Friday, October 23, 2009

Compilation Review: BRAINLOVE RECORDS - Fear of a Wack Planet

(This article was originally written for the website Muso's Guide,

Founded in 2003, London-based Brainlove Records prides itself on its stated aim of being an “umbrella organisation and community for the creators and listeners of genre-bending, left-of-centre music”. Fear Of A Wack Planet is a follow-up of sorts to their well-received 2008 compilation Two Thousand And Ace, and fortunately their ability with a pun is no indication of the quality of music on offer. Put simply, this is one of the most eclectic and consistently surprising label compilations you can imagine: Brainlove Records doesn’t hold a loyalty to any particular genre, with the 27-song set encompassing everything from chiptune to post-rock to twee-folk.

Opening with Mat Riviere’s ‘FYH’, a tune that resembles Why? with its gothic atmosphere and stark vocal delivery, it’s an attention-grabber from the start. Stairs To Korea’s ‘Boy Bear It In Mind’ packs a wealth of joyous Belle & Sebastian-style hooks and neat, clever lyrics into its three minutes; Internet Forever’s ‘Break Bones’ is a fuzzy DIY twee-pop treat; while Penny Broadhurst & The Maffickers’ ‘Comenzo’ is a C86 shamble that hinges on the catchy refrain “Our love started with a mixtape”. But while there’s plenty to appeal to fans of all things fey and jangly, such moments rub shoulders with some genuine curveballs, such as the beguiling 8-bit beats of Pagan Wanderer Lu’s ‘Nintendo Folk’ or the child-let-loose-in-a-toy-store stylings of Kid Carpet (‘Go Get Yourself a Hammer’).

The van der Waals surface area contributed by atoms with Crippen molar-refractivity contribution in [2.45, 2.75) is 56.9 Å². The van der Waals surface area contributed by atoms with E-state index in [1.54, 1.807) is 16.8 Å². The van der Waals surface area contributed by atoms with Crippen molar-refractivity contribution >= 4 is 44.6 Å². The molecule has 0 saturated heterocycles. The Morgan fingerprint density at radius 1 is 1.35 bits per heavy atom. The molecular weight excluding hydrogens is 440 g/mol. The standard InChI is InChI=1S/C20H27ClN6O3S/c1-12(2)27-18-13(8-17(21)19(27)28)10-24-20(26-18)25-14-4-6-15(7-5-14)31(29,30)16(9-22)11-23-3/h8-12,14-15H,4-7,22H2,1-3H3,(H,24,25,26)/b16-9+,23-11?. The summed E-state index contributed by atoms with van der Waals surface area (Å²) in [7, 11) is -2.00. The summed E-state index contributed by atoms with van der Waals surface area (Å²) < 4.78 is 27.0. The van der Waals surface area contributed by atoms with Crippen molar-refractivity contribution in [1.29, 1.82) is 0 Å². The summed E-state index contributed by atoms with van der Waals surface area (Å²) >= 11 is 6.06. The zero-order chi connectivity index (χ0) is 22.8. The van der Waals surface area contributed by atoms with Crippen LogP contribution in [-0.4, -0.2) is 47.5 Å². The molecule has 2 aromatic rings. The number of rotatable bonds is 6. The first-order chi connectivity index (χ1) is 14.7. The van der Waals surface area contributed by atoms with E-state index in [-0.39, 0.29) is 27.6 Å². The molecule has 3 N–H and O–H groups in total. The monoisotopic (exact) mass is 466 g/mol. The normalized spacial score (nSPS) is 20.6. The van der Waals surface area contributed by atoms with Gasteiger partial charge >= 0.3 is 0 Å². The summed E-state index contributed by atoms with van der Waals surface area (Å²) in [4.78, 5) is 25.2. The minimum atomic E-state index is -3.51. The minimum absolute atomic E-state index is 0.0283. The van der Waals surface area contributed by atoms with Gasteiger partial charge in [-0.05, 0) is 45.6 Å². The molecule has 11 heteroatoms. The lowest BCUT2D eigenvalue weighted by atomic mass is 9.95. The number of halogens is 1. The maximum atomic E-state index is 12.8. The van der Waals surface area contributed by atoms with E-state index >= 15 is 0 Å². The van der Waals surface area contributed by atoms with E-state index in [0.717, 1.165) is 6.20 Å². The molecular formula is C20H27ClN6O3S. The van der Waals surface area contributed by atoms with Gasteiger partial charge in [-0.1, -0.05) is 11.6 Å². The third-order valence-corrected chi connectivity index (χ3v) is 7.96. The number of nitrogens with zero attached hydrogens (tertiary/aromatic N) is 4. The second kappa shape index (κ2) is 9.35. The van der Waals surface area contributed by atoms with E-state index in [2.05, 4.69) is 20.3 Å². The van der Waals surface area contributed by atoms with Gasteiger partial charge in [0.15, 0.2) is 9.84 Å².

Elsewhere, Jam On Bread provides the wry, breezy nerd-blues of ‘Wikipedia Says I’m Dying’, Trademark’s ‘At Loch Shiel’ sounds like the Pet Shop Boys trapped in some nightmarish netherworld, while The Bear Driver supply a killer of a track in ‘No Time To Speak’, which tips its cap to any number of new-Americana luminaries with its melancholic - yet strangely rousing – sweep. However, the number one prize has to go to Bristol ‘punk-hop’ artist Ratface, and the delirious, infectious ‘Fruit and Veg’. It’s a track that buzzes with originality and invention, featuring a compelling rant/rap anchored by a massive, irresistible groove, and it’s easily one of the most striking things I’ve heard this year. What’s more, despite its unconventional nature, you could easily envisage it being a massive hit.

Fear Of A Wack Planet isn’t a flawless compilation, but it seems somewhat disingenuous to single out individual tracks for criticism. Even the weaker inclusions here have something to recommend them, some kind of spark that indicates potential, and there’s certainly no act or artist here that you’d dismiss out of hand. And the stronger tracks? Well, if there’s a better indicator out there of the health of the UK underground music scene, I’d like to hear it.

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